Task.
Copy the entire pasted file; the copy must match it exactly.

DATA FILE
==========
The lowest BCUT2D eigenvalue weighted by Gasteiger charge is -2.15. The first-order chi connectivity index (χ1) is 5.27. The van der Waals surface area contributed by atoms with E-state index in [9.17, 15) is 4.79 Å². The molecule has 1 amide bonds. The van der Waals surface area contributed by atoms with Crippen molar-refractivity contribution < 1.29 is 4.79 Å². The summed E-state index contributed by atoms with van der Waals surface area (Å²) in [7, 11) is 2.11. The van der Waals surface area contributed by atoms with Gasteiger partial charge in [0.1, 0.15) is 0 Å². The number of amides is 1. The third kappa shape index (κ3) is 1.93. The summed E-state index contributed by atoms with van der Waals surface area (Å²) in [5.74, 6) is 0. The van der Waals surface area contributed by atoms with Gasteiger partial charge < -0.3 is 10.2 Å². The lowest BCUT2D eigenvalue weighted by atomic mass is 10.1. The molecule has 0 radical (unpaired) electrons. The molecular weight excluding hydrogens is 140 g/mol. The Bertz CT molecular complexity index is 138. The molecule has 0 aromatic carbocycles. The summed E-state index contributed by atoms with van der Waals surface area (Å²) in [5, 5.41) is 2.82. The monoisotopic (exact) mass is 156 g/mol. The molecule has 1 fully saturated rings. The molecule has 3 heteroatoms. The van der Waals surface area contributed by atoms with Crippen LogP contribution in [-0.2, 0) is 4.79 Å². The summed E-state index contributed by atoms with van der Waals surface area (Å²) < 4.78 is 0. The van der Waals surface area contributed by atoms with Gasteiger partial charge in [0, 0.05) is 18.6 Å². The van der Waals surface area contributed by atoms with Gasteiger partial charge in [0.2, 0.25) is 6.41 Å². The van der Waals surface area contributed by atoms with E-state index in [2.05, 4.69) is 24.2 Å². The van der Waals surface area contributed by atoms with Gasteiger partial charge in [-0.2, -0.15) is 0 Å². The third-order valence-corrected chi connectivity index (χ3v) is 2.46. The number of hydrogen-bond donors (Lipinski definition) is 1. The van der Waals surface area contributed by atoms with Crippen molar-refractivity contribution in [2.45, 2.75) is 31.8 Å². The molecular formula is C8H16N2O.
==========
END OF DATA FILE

The lowest BCUT2D eigenvalue weighted by Gasteiger charge is -2.15. The first-order chi connectivity index (χ1) is 5.27. The van der Waals surface area contributed by atoms with E-state index in [9.17, 15) is 4.79 Å². The molecule has 1 amide bonds. The van der Waals surface area contributed by atoms with Crippen molar-refractivity contribution < 1.29 is 4.79 Å². The summed E-state index contributed by atoms with van der Waals surface area (Å²) in [7, 11) is 2.11. The van der Waals surface area contributed by atoms with Gasteiger partial charge in [0.1, 0.15) is 0 Å². The number of amides is 1. The third kappa shape index (κ3) is 1.93. The summed E-state index contributed by atoms with van der Waals surface area (Å²) in [5.74, 6) is 0. The van der Waals surface area contributed by atoms with Gasteiger partial charge < -0.3 is 10.2 Å². The lowest BCUT2D eigenvalue weighted by atomic mass is 10.1. The molecule has 0 radical (unpaired) electrons. The molecular weight excluding hydrogens is 140 g/mol. The Bertz CT molecular complexity index is 138. The molecule has 0 aromatic carbocycles. The summed E-state index contributed by atoms with van der Waals surface area (Å²) in [5, 5.41) is 2.82. The monoisotopic (exact) mass is 156 g/mol. The molecule has 1 fully saturated rings. The molecule has 3 heteroatoms. The van der Waals surface area contributed by atoms with Crippen LogP contribution in [-0.2, 0) is 4.79 Å². The summed E-state index contributed by atoms with van der Waals surface area (Å²) < 4.78 is 0. The van der Waals surface area contributed by atoms with Gasteiger partial charge in [0, 0.05) is 18.6 Å². The van der Waals surface area contributed by atoms with Gasteiger partial charge in [0.2, 0.25) is 6.41 Å². The van der Waals surface area contributed by atoms with E-state index in [2.05, 4.69) is 24.2 Å². The van der Waals surface area contributed by atoms with Gasteiger partial charge in [-0.2, -0.15) is 0 Å². The third-order valence-corrected chi connectivity index (χ3v) is 2.46. The number of hydrogen-bond donors (Lipinski definition) is 1. The van der Waals surface area contributed by atoms with Crippen molar-refractivity contribution in [2.45, 2.75) is 31.8 Å². The molecular formula is C8H16N2O.